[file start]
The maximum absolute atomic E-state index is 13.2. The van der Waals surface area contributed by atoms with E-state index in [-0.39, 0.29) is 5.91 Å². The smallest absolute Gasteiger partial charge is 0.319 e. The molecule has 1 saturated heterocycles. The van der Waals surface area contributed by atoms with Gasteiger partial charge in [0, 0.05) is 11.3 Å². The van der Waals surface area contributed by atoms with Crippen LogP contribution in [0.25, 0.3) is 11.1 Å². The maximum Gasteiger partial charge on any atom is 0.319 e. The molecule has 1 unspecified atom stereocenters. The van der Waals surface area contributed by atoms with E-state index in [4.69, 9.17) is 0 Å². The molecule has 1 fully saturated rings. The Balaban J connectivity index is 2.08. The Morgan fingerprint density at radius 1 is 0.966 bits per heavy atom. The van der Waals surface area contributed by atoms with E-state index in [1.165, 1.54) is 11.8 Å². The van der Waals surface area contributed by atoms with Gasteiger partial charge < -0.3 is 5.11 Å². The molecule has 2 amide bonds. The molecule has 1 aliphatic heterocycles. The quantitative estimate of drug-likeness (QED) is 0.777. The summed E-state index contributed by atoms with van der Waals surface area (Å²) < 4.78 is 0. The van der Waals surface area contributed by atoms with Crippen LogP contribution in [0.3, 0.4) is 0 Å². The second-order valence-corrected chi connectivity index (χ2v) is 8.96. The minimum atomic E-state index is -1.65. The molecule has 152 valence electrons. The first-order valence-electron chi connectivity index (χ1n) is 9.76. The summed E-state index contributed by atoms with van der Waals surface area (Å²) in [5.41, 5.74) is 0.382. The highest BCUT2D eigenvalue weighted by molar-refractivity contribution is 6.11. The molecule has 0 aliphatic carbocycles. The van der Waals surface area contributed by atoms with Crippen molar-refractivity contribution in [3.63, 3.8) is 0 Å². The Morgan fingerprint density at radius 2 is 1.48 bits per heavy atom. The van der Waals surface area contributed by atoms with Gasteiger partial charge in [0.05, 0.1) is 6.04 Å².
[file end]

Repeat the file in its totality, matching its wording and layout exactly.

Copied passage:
The maximum absolute atomic E-state index is 13.2. The van der Waals surface area contributed by atoms with E-state index in [-0.39, 0.29) is 5.91 Å². The smallest absolute Gasteiger partial charge is 0.319 e. The molecule has 1 saturated heterocycles. The van der Waals surface area contributed by atoms with Gasteiger partial charge in [0, 0.05) is 11.3 Å². The van der Waals surface area contributed by atoms with Crippen LogP contribution in [0.25, 0.3) is 11.1 Å². The maximum Gasteiger partial charge on any atom is 0.319 e. The molecule has 1 unspecified atom stereocenters. The van der Waals surface area contributed by atoms with E-state index in [4.69, 9.17) is 0 Å². The molecule has 1 fully saturated rings. The Balaban J connectivity index is 2.08. The Morgan fingerprint density at radius 1 is 0.966 bits per heavy atom. The van der Waals surface area contributed by atoms with E-state index in [1.165, 1.54) is 11.8 Å². The van der Waals surface area contributed by atoms with Gasteiger partial charge < -0.3 is 5.11 Å². The molecule has 2 amide bonds. The molecule has 1 aliphatic heterocycles. The quantitative estimate of drug-likeness (QED) is 0.777. The summed E-state index contributed by atoms with van der Waals surface area (Å²) < 4.78 is 0. The van der Waals surface area contributed by atoms with Crippen LogP contribution in [0.3, 0.4) is 0 Å². The second-order valence-corrected chi connectivity index (χ2v) is 8.96. The minimum atomic E-state index is -1.65. The molecule has 152 valence electrons. The first-order valence-electron chi connectivity index (χ1n) is 9.76. The summed E-state index contributed by atoms with van der Waals surface area (Å²) in [5.41, 5.74) is 0.382. The highest BCUT2D eigenvalue weighted by molar-refractivity contribution is 6.11. The molecule has 0 aliphatic carbocycles. The van der Waals surface area contributed by atoms with Crippen molar-refractivity contribution in [3.63, 3.8) is 0 Å². The Morgan fingerprint density at radius 2 is 1.48 bits per heavy atom. The van der Waals surface area contributed by atoms with Gasteiger partial charge in [0.05, 0.1) is 6.04 Å².